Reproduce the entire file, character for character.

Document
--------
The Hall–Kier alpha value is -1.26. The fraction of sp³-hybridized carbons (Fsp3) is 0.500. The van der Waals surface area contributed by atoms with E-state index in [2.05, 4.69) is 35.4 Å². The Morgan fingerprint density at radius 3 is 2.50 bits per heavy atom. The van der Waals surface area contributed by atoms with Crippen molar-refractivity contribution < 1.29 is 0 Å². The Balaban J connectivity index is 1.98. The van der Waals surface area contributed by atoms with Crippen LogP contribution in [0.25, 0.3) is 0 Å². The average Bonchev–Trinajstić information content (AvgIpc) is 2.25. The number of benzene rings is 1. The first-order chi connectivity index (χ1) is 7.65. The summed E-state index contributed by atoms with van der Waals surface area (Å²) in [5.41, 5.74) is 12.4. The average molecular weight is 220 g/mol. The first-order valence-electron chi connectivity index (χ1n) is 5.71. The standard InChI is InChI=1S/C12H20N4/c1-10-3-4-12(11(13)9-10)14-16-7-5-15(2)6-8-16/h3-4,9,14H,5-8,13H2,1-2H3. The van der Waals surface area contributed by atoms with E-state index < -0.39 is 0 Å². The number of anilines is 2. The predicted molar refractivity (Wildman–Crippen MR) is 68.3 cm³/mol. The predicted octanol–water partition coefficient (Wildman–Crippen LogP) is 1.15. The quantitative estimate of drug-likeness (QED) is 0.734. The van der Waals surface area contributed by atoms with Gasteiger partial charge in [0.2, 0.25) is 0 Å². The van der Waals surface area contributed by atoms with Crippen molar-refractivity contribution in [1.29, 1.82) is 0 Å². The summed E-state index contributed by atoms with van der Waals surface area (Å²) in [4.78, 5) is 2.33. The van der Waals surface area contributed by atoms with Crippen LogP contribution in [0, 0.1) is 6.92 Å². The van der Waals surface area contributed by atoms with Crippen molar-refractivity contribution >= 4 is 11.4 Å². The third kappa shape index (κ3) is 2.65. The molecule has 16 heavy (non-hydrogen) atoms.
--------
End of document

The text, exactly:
The Hall–Kier alpha value is -1.26. The fraction of sp³-hybridized carbons (Fsp3) is 0.500. The van der Waals surface area contributed by atoms with E-state index in [2.05, 4.69) is 35.4 Å². The Morgan fingerprint density at radius 3 is 2.50 bits per heavy atom. The van der Waals surface area contributed by atoms with Crippen molar-refractivity contribution < 1.29 is 0 Å². The Balaban J connectivity index is 1.98. The van der Waals surface area contributed by atoms with Crippen LogP contribution in [0.25, 0.3) is 0 Å². The average Bonchev–Trinajstić information content (AvgIpc) is 2.25. The number of benzene rings is 1. The first-order chi connectivity index (χ1) is 7.65. The summed E-state index contributed by atoms with van der Waals surface area (Å²) in [5.41, 5.74) is 12.4. The average molecular weight is 220 g/mol. The first-order valence-electron chi connectivity index (χ1n) is 5.71. The standard InChI is InChI=1S/C12H20N4/c1-10-3-4-12(11(13)9-10)14-16-7-5-15(2)6-8-16/h3-4,9,14H,5-8,13H2,1-2H3. The van der Waals surface area contributed by atoms with E-state index < -0.39 is 0 Å². The number of anilines is 2. The predicted molar refractivity (Wildman–Crippen MR) is 68.3 cm³/mol. The predicted octanol–water partition coefficient (Wildman–Crippen LogP) is 1.15. The quantitative estimate of drug-likeness (QED) is 0.734. The van der Waals surface area contributed by atoms with Gasteiger partial charge in [0.2, 0.25) is 0 Å². The van der Waals surface area contributed by atoms with Crippen molar-refractivity contribution in [1.29, 1.82) is 0 Å². The summed E-state index contributed by atoms with van der Waals surface area (Å²) in [4.78, 5) is 2.33. The van der Waals surface area contributed by atoms with Crippen LogP contribution in [0, 0.1) is 6.92 Å². The van der Waals surface area contributed by atoms with Crippen molar-refractivity contribution >= 4 is 11.4 Å². The third kappa shape index (κ3) is 2.65. The molecule has 16 heavy (non-hydrogen) atoms.